Zinc oxide nanoparticle impact on solid waste anaerobic digestion and biogas production

Samuel Eduok


Engineered nanoparticles incorporated into consumer products can enter the environment during the manufacture, use of the product and waste disposal. The effect of zinc oxide (ZnO) nanoparticle on anaerobic digestion was assessed using 250 mL batch digesters, fed with a blend of municipal solid waste and cow dung, spiked with 15 to 60 mg kg⁻ˡ shock dose of ZnO nanoparticle for 60 days at 35 ± 2 °C. The mean volatile fatty acid composition was 0.9 to 2.8 times higher in relation to the control. The difference was significant (p = 0.05) and suggests that the microbial community were unable to effectively use the available substrate although low ZnO concentration (15 mg kg⁻ˡ) exerted no pronounced adverse effect on the digestion process. Based on Archaea-specific phospholipid etherlipid (PLEL) derived saturated and monounsaturated isoprenoids, hydrogenotrophic and methylotrophic biomarkers were dominant with 1.0 to 2.3 times lower concentration in the ZnO nanoparticle spiked digester. The biogas produced was concentration-dependent and ranged from 1.1 to 4.3 times lower in the ZnO nanoparticle spiked digestate relative to the control. The results provide evidence on the inhibitory effect of ZnO nanoparticle on the performance, microbial richness and evenness during anaerobic digestion of municipal solid waste.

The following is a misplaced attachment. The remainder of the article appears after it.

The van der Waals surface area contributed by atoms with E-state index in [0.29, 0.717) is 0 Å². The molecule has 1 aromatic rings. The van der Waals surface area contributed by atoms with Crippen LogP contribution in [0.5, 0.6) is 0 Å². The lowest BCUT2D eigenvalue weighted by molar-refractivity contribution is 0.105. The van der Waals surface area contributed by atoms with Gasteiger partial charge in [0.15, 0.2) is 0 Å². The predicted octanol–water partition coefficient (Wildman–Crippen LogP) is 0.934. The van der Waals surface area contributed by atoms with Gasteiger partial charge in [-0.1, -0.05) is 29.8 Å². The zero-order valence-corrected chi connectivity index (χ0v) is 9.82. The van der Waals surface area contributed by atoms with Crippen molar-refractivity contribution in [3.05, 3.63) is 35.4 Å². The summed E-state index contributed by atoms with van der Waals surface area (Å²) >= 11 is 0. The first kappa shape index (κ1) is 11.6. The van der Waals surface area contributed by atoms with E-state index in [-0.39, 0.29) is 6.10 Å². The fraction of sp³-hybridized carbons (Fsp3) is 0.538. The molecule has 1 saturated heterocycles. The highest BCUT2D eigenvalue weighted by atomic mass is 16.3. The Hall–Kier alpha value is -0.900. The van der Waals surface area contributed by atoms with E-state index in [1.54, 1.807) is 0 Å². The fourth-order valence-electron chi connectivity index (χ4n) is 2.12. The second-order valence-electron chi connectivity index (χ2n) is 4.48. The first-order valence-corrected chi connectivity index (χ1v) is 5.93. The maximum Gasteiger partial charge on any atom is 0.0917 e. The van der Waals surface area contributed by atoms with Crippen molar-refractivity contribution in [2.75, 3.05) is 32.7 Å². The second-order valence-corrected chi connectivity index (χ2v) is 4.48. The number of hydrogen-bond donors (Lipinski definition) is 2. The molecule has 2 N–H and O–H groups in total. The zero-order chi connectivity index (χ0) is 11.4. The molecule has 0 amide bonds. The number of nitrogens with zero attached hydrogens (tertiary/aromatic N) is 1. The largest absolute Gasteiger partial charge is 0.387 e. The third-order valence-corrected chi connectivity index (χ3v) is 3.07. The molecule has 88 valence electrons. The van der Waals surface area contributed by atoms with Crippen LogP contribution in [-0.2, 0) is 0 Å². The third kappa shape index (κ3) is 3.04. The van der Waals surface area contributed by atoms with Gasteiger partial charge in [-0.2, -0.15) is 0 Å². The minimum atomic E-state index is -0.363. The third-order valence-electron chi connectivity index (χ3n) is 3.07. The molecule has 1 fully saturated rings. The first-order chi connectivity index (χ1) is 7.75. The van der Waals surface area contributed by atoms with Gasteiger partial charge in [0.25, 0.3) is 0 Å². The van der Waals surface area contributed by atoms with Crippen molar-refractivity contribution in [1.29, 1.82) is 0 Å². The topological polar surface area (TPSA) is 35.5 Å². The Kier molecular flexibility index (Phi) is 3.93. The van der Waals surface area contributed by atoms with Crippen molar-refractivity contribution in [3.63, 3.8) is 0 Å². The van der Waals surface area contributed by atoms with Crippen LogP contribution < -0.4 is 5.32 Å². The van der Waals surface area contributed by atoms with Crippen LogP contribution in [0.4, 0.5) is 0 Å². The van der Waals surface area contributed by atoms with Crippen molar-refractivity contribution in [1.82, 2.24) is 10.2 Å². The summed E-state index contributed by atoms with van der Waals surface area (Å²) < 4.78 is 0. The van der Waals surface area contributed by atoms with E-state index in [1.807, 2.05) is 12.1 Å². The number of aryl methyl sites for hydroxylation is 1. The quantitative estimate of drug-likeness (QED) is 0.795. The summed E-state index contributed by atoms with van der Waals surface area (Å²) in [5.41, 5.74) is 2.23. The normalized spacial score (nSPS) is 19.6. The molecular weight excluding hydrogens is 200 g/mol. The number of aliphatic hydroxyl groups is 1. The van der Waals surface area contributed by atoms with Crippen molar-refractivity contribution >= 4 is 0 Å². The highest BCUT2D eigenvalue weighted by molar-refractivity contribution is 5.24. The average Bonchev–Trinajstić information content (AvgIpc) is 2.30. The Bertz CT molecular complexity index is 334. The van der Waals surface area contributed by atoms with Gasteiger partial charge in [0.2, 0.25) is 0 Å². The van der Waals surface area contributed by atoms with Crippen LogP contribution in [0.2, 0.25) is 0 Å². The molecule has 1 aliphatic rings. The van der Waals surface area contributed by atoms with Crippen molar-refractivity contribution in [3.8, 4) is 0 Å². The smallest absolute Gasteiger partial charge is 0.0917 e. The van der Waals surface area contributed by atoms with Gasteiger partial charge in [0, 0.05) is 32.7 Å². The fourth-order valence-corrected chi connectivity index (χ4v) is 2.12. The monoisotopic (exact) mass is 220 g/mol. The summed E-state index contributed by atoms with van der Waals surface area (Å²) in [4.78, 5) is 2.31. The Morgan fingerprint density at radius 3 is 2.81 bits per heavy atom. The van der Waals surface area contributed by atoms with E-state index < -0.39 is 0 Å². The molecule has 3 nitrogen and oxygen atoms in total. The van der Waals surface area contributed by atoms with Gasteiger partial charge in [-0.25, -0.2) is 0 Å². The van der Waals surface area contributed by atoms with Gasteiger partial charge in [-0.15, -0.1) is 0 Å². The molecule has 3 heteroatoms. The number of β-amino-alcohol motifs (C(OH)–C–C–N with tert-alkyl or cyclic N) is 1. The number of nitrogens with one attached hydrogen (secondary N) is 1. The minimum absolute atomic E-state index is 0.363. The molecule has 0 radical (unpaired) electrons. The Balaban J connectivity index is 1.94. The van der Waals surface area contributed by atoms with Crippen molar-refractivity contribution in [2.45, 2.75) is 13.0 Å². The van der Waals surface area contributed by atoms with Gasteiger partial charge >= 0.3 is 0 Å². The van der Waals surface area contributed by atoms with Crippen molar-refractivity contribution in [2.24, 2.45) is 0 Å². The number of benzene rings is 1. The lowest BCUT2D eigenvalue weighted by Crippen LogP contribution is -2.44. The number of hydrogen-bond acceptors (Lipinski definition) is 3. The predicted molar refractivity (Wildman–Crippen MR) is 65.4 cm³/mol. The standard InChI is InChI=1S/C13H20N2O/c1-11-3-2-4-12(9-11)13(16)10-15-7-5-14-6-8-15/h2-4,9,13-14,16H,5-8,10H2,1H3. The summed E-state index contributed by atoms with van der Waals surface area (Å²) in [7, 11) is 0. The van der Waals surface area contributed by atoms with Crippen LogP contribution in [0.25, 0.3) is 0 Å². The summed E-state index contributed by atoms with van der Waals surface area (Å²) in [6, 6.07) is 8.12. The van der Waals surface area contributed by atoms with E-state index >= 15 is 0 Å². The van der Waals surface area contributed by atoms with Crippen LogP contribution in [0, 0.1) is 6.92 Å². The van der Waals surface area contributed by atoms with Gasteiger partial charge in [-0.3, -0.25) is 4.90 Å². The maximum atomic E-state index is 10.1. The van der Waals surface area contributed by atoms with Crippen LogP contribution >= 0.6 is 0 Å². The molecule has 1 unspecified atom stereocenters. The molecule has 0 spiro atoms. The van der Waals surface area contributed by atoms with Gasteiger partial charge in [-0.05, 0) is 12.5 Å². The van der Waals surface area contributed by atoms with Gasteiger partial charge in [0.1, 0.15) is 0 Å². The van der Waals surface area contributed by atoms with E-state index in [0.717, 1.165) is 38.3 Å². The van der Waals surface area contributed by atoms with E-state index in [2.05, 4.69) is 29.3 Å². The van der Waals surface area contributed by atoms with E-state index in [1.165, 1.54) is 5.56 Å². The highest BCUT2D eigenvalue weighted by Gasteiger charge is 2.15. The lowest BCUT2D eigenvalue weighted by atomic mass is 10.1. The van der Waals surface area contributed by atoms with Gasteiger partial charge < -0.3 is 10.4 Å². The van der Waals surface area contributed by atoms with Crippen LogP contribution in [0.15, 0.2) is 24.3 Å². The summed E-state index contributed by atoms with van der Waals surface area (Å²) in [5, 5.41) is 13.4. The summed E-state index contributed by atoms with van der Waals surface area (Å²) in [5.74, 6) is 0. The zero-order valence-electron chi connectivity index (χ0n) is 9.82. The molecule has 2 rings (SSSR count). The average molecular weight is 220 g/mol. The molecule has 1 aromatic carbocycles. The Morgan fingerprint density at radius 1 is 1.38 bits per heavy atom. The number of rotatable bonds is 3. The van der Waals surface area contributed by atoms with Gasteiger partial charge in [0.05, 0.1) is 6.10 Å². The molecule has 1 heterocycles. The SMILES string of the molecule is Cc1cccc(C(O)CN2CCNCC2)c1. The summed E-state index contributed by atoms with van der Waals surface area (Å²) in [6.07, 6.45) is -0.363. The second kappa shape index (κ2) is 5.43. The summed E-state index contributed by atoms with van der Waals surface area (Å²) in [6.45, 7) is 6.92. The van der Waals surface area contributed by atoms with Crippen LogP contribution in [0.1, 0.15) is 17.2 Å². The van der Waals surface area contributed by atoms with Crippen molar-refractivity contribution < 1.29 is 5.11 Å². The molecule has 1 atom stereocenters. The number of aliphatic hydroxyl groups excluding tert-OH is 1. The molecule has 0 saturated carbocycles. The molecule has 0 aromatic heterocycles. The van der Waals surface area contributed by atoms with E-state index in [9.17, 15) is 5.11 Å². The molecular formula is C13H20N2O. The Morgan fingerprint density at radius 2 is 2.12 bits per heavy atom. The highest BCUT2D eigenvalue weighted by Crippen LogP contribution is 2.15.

Keywords: ZnO nanoparticle, municipal solid waste, anaerobic digestion, biogas, inhibitory effect

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ISSN (Paper)2224-3216 ISSN (Online)2225-0948

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